Structure

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Beginning

Deborah Moggach’s short story “How I Learnt to be a Real Countrywoman” begins in medias res, with Ruthie talking about an event that happened last Christmas: “We were sitting in the kitchen, opening Christmas cards” (ll. 1-4). The first tension point is created almost immediately, when Ruthie and her husband learn about the local council’s plan to build a ring road through the wood near the couple’s house (ll. 11-12). Ru…

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Middle

In the rising action, an important tension point is reached when Ruthie comes across a piece of information that provides her with a mission: “And then, on Boxing Day, I had a brainwave.” (l. 106). Her husband reads an article about the local council spending a good deal of money to build underpasses meant to save “a colony of Great Crested Newts.” (l. 116). Ruthie comes up with the idea of saving the wood and preventing the ring road from being built there. However, she hides this idea from her husband and feels excited at the prospect of her futu…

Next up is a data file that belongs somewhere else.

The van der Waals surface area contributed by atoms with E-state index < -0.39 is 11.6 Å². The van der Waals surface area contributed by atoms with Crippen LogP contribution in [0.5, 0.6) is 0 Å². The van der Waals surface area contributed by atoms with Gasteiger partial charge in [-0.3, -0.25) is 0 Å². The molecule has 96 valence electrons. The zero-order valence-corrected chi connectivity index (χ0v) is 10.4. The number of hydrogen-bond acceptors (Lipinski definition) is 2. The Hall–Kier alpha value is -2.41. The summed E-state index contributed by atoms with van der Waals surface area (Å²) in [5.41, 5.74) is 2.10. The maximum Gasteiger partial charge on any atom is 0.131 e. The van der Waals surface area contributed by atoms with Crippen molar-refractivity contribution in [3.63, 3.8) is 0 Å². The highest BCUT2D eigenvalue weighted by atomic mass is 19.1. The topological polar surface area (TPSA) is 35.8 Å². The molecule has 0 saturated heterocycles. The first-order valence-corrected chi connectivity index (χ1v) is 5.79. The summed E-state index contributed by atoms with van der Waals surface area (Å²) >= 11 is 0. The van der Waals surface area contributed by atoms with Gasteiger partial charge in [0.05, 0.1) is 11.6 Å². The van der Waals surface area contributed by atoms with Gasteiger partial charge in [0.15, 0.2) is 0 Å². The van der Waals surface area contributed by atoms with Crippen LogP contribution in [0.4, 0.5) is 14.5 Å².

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Ending

The story’s ending is quite straightforward and anticlimactic: Ruthie simply explains that her plan was a success: “They didn't build the ring road past us; they're building it through the riding stables. This is because our wood has been designated a site of Outstanding Scientific Interest.” (ll. 304-306)

The falling action indicates that the entire story, until this point, was a flashback to the previous year’s events: “It's August Bank Holiday today and people have come from all over, it's been really interesting.” (ll. 311-312). With the wood being declared a safe place for rare plants a…

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